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                       Management eye complications

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[Up] [Management drug therapy] [Management foot problems] [Management kidney problems] [Management eye complications] [Management Hypertension] [Management lipid disorders] [Management hypoglycemia] [Management neuropathy]

Management Eye Complications

 

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Sight threatening eye disease is a serious complication of diabetes and can often be present without visual symptoms.

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Early detection and appropriate management can greatly reduce risk of visual loss.

 

All Patients with Type 2 Diabetes must have a Baseline Visual Examination 

This must include : 

  1. History of visual symptoms.

  2. Measurement of

 

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Visual acuity .

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Intraocular pressure .

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Refractive errors should always be corrected after a period of stable control .

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Cataract and Glaucoma (with special focus on open angle glaucoma) are more common in diabetics and should be  actively  looked for.

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Ophthalmoscopic examination through dilated pupils. 

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Annual fundal (retinal) photography has been recommended but this may not be necessary, or feasible in most patients. This examination should be done at the time of diagnosis and repeated on an annual basis. It should be carried out by a person killed in diagnosing diabetic eye involvement.

Patients at special risk, and those who show the presence of abnormalities, may require more frequent checkups; these patients should be seen along with a specialist.

Patients at special risk include.

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Women who are planning a pregnancy, must have a detailed eye examination.

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All pregnant women must have a detailed eye examination for the presence of retinopathy at the time of diagnosis and then as frequently as warranted.

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Patients with unexplained visual symptoms, deterioration in visual acuity, increased intraocular pressure, any retinal abnormalities any other ocular abnormality that threatens vision.

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Patients with preproliferative retinopathy (multiple cotton wool spots, multiple intraretinal hemorrhages, intraretinal micro vascular abnormalities venous beading.)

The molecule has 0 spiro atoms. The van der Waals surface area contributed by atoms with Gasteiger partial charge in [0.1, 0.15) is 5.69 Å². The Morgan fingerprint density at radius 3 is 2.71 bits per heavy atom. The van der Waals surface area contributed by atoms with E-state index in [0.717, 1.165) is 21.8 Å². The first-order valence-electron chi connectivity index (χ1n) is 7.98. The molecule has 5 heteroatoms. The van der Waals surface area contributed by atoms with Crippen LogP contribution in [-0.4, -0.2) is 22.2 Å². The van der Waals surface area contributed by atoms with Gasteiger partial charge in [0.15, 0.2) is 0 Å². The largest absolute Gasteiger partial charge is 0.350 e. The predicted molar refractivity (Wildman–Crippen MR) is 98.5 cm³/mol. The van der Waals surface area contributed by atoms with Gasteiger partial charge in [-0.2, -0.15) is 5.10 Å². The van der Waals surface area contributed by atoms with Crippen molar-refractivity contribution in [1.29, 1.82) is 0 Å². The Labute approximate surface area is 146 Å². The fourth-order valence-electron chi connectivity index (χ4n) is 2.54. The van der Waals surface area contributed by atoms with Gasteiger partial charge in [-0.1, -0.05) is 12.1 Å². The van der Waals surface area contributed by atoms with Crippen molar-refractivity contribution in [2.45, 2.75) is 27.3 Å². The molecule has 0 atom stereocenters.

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Patients with proliferative retinopathy (retinal neovascularisation, preretinal or vitreous hemorrhage, fibrosis, traction retinal detachment.)

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Macular edema (hard lipid exudates and/or retinal thickening in side the temporal vascular arcades).

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Presence of microalbuminuria, hypertension and smoking.

 

Maculopathy

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macular (central vision area of retina) involvement in diabetic retinopathy is an emergency;

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unless diagnosed in the very early stages and managed adequately, it can lead to significant visual loss (central vision loss).

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It is recommended that all Patients use an Amslers Recording Chart which allows early detection of maculopathy.

 

Management strategies for Diabetic Retinopathy.

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Meticulous glycemic (sugar) control.

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Maintenance of normotension (normal blood pressure); although association not proven, will help in the associated cardiovascular and renal disease states.

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Treat Dyslipidemias. (Lipid abnormalities)

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Close surveillance and early referral for photocoagulation.

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There are no known specific drugs which have been proven to be of help in reducing the progression of retinopathy, although some recent studies have shown that ACEI (a class of antihypertensive drug) may be some help in retarding the progression of diabetic retinopathy.

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Laser photocoagulation therapy is effective in reducing the risk of further visual loss and is generally useful in preventing blindness in diabetics with high risk proliferative retinopathy and macular edema. There is now evidence that early treatment with laser photocoagulation, without waiting for the development of severe changes, may lead to a better prognosis in preventing vision loss.

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Vitrectomy may restore vision in some patients with recent traction retinal detachment or vitreous hemorrhage

 

Eye Complications

 

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